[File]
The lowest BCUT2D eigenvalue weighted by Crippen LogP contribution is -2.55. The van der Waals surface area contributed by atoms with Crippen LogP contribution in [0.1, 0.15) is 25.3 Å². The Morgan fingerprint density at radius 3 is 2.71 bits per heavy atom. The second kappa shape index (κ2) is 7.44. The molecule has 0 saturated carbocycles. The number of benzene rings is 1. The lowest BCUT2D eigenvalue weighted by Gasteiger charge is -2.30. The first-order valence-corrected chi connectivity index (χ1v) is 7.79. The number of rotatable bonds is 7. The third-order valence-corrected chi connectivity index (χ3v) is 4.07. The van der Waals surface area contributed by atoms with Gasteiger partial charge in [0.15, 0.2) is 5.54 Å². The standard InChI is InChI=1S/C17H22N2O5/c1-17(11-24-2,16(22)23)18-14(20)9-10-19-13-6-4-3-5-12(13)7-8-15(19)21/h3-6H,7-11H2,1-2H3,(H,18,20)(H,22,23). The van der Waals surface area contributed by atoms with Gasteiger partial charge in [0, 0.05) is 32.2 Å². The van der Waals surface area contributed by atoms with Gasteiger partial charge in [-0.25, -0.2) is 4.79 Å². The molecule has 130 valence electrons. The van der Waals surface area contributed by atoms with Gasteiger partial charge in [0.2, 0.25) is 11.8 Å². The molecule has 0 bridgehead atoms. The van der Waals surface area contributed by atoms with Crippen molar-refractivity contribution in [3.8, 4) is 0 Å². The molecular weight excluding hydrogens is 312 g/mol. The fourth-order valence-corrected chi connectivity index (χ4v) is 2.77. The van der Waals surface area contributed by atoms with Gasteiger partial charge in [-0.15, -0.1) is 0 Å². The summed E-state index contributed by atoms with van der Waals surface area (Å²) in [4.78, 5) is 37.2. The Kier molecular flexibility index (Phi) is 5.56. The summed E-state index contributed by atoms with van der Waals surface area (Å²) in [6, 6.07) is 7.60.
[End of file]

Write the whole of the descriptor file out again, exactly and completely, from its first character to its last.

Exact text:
The lowest BCUT2D eigenvalue weighted by Crippen LogP contribution is -2.55. The van der Waals surface area contributed by atoms with Crippen LogP contribution in [0.1, 0.15) is 25.3 Å². The Morgan fingerprint density at radius 3 is 2.71 bits per heavy atom. The second kappa shape index (κ2) is 7.44. The molecule has 0 saturated carbocycles. The number of benzene rings is 1. The lowest BCUT2D eigenvalue weighted by Gasteiger charge is -2.30. The first-order valence-corrected chi connectivity index (χ1v) is 7.79. The number of rotatable bonds is 7. The third-order valence-corrected chi connectivity index (χ3v) is 4.07. The van der Waals surface area contributed by atoms with Gasteiger partial charge in [0.15, 0.2) is 5.54 Å². The standard InChI is InChI=1S/C17H22N2O5/c1-17(11-24-2,16(22)23)18-14(20)9-10-19-13-6-4-3-5-12(13)7-8-15(19)21/h3-6H,7-11H2,1-2H3,(H,18,20)(H,22,23). The van der Waals surface area contributed by atoms with Gasteiger partial charge in [0, 0.05) is 32.2 Å². The van der Waals surface area contributed by atoms with Gasteiger partial charge in [-0.25, -0.2) is 4.79 Å². The molecule has 130 valence electrons. The van der Waals surface area contributed by atoms with Gasteiger partial charge in [0.2, 0.25) is 11.8 Å². The molecule has 0 bridgehead atoms. The van der Waals surface area contributed by atoms with Crippen molar-refractivity contribution in [3.8, 4) is 0 Å². The molecular weight excluding hydrogens is 312 g/mol. The fourth-order valence-corrected chi connectivity index (χ4v) is 2.77. The van der Waals surface area contributed by atoms with Gasteiger partial charge in [-0.15, -0.1) is 0 Å². The summed E-state index contributed by atoms with van der Waals surface area (Å²) in [4.78, 5) is 37.2. The Kier molecular flexibility index (Phi) is 5.56. The summed E-state index contributed by atoms with van der Waals surface area (Å²) in [6, 6.07) is 7.60.